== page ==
The actual feeds in lactating cow diets, as well as how feeding programs are managed, impact milk fat percentages, milk yields, and, thus, milk component yields. Milk fat is composed of fatty acids that come from two different sources. A little over a half of the fatty acids found in milk fat are made by milk-synthesizing cells in the mammary gland from products produced by the rumen bacteria (process known as de novo fatty acid synthesis). The remaining fatty acids are absorbed by the milk-synthesizing cells preformed from the blood and mainly come from the cow’s diet. Essentially, what occurs or does not occur in the rumen of the cow impacts milk fat percentage and milk yield. For example, feeding cows more than once daily and providing adequate bunk and resting space helps stimulating cows to eat multiple, smaller meals over the day. This management practice helps to stabilize rumen fermentation, minimize drops and bigger swings in rumen pH, and more products are produced by the rumen microbes for the cow to make milk and butterfat.
Forage quality, amount and source of carbohydrates (carbs) and sugars, and amount and source of NDF fiber in a cow’s diet impact the types and amounts of products produced by the rumen bacteria. Remember that the products made by the rumen bacteria, in turn feed the cow and relate to the amount of milk and butterfat content produced. As we learn more about the needs of rumen bacteria and what occurs in the rumen, we can redefine what feeds and balance of feeds are needed or are detrimental in a cow’s diet when it comes to milk fat synthesis. For example, not all fat sources are equal and some feedstuffs may pair better than others in heavy corn silage-based diets. Also, these feedstuff pairings may change from year-to-year even with no major changes in forage type.
Milk Yield versus Milk Fat %
One may ask, with today’s milk prices, how much additional milk production do I need to replace a drop in income if butterfat percentage decreases? The obvious answer is to prevent drops in either production or butterfat content to maximize my financial return. Nevertheless, let’s look at this question from a simple gross income standpoint. For this example, let’s use a herd currently averaging 80 lbs of milk. If the average butterfat dropped from 3.8 to a 3.6%, how much additional milk would I need to equal the gross income lost from milk fat yield? Using the uniform prices for skim and butterfat published by USDA, we can see that the answer depends on the value of butterfat in relation to skim in FMMO 5 and 7 (see table). For the average uniform pricing for 2019, the gross income associated with 2 more pounds of milk would replace the lost income from a drop of 0.2% units in butterfat for a cow averaging 80 lbs milk. In July 2020, the price for butterfat yield dropped substantially. As expected with the decrease in butterfat, less total yield or milk volume is needed to replace the income associated with a drop in butterfat percentage. However, regardless of butterfat yield pricing, milk yield is still the biggest driver of gross income in the milk check with butterfat income being “the cherry on the top”. The same trends are true in a Federal Milk Marketing Order based on multi-component pricing.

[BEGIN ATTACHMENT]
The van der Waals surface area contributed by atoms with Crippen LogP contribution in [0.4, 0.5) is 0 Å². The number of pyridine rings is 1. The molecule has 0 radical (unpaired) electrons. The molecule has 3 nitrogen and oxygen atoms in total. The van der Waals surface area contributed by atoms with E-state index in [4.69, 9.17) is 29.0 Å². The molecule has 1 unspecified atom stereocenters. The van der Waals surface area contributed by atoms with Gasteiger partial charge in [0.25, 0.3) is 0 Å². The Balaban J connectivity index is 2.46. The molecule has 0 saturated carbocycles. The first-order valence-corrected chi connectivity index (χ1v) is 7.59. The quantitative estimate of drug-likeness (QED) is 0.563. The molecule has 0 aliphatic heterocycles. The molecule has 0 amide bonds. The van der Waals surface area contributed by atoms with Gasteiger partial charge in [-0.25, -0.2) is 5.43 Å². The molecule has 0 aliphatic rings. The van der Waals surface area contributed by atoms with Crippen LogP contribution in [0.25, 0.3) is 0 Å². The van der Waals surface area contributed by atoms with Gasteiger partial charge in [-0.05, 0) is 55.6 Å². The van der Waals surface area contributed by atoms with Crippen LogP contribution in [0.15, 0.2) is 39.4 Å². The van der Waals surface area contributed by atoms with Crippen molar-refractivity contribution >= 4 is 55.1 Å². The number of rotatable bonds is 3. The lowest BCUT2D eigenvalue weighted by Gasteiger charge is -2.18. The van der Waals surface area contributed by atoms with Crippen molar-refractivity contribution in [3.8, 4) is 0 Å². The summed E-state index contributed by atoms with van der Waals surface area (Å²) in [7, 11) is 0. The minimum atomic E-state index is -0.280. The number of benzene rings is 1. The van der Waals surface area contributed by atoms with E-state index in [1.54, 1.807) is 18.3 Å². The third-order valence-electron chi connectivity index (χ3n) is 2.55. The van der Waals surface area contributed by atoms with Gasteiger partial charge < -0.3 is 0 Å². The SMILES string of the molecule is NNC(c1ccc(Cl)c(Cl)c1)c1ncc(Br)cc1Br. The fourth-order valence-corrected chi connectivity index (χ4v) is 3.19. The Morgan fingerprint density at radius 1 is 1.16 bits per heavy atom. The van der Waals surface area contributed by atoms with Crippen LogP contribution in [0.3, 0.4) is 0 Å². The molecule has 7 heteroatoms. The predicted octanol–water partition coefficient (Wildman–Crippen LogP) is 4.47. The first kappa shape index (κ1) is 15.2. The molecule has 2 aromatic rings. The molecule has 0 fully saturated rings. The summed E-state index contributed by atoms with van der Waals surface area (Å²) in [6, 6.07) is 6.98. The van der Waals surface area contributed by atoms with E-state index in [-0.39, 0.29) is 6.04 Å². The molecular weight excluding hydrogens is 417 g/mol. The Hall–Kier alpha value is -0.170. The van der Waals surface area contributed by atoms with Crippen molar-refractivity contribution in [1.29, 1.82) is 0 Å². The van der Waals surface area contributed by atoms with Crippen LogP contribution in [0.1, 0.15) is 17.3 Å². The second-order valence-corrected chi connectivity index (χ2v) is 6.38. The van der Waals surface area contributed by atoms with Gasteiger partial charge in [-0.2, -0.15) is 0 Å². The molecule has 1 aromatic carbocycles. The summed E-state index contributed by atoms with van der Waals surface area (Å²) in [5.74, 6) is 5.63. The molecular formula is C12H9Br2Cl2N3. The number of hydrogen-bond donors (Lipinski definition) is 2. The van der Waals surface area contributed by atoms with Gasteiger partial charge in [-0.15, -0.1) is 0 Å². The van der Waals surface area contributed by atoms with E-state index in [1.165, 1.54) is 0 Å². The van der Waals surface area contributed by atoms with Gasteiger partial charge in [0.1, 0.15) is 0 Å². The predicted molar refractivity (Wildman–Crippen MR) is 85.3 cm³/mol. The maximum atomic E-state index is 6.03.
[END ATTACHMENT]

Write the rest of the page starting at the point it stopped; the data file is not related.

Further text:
Take Home Message
Butterfat content does influence pay price, but at the end of the day, milk yield has a greater influence on butterfat yield and thus pay price. Many factors influence butterfat content. Some of these factors are related to the biology of the cow herself, such as stage of lactation and time of the year. As managers, these factors are not under our control and we must expect these variations and adjust accordingly. Use and/or limiting specific feeds and the management of feeding programs allow one to provide for the best environment and nutrients for over 500 species of rumen bacteria, protozoa, and fungi. These rumen microbes are important since they produce a majority of the nutrients the cow uses to make milk fat and protein. Thus, managing and designing feeding programs that stabilize rumen fermentation and optimize the production of precursors needed to make milk fat and protein is essential to maximize income. Ultimately, the rumen microbes and their products feed the cow and have a major influence on milk yield and pay price.
Reference: 2020 Four State Dairy Nutrition and Management Conference– Kevin Havatine